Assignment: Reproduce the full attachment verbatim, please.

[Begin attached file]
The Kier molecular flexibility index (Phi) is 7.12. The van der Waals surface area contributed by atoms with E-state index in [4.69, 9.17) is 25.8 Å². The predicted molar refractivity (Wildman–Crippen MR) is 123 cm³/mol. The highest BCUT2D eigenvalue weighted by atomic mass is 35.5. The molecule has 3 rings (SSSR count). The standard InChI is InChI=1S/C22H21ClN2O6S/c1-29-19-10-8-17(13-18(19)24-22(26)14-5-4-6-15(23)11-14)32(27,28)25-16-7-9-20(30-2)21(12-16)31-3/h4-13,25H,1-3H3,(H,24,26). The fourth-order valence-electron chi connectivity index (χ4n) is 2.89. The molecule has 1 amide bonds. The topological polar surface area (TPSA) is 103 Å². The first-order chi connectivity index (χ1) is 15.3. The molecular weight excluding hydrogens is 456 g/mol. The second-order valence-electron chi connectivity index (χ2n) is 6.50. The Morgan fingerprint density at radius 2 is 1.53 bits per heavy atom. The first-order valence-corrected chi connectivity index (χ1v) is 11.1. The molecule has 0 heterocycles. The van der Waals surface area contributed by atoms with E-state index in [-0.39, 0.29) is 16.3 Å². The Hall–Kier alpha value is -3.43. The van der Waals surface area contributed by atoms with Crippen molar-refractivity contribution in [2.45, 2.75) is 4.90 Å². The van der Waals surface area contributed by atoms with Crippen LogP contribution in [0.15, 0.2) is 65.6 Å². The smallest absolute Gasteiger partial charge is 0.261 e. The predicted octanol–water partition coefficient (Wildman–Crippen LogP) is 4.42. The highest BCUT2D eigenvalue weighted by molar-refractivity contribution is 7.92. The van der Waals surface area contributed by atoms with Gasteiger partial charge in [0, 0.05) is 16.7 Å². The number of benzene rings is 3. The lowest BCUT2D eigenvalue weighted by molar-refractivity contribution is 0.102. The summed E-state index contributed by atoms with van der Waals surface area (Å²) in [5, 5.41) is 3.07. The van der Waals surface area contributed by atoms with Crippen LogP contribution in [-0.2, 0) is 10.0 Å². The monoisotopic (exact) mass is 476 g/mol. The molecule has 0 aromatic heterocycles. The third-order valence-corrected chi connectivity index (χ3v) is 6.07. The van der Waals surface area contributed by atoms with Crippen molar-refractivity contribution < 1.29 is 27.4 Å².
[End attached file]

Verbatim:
The Kier molecular flexibility index (Phi) is 7.12. The van der Waals surface area contributed by atoms with E-state index in [4.69, 9.17) is 25.8 Å². The predicted molar refractivity (Wildman–Crippen MR) is 123 cm³/mol. The highest BCUT2D eigenvalue weighted by atomic mass is 35.5. The molecule has 3 rings (SSSR count). The standard InChI is InChI=1S/C22H21ClN2O6S/c1-29-19-10-8-17(13-18(19)24-22(26)14-5-4-6-15(23)11-14)32(27,28)25-16-7-9-20(30-2)21(12-16)31-3/h4-13,25H,1-3H3,(H,24,26). The fourth-order valence-electron chi connectivity index (χ4n) is 2.89. The molecule has 1 amide bonds. The topological polar surface area (TPSA) is 103 Å². The first-order chi connectivity index (χ1) is 15.3. The molecular weight excluding hydrogens is 456 g/mol. The second-order valence-electron chi connectivity index (χ2n) is 6.50. The Morgan fingerprint density at radius 2 is 1.53 bits per heavy atom. The first-order valence-corrected chi connectivity index (χ1v) is 11.1. The molecule has 0 heterocycles. The van der Waals surface area contributed by atoms with E-state index in [-0.39, 0.29) is 16.3 Å². The Hall–Kier alpha value is -3.43. The van der Waals surface area contributed by atoms with Crippen molar-refractivity contribution in [2.45, 2.75) is 4.90 Å². The van der Waals surface area contributed by atoms with Crippen LogP contribution in [0.15, 0.2) is 65.6 Å². The smallest absolute Gasteiger partial charge is 0.261 e. The predicted octanol–water partition coefficient (Wildman–Crippen LogP) is 4.42. The highest BCUT2D eigenvalue weighted by molar-refractivity contribution is 7.92. The van der Waals surface area contributed by atoms with Gasteiger partial charge in [0, 0.05) is 16.7 Å². The number of benzene rings is 3. The lowest BCUT2D eigenvalue weighted by molar-refractivity contribution is 0.102. The summed E-state index contributed by atoms with van der Waals surface area (Å²) in [5, 5.41) is 3.07. The van der Waals surface area contributed by atoms with Crippen LogP contribution in [-0.2, 0) is 10.0 Å². The monoisotopic (exact) mass is 476 g/mol. The molecule has 0 aromatic heterocycles. The third-order valence-corrected chi connectivity index (χ3v) is 6.07. The van der Waals surface area contributed by atoms with Crippen molar-refractivity contribution < 1.29 is 27.4 Å².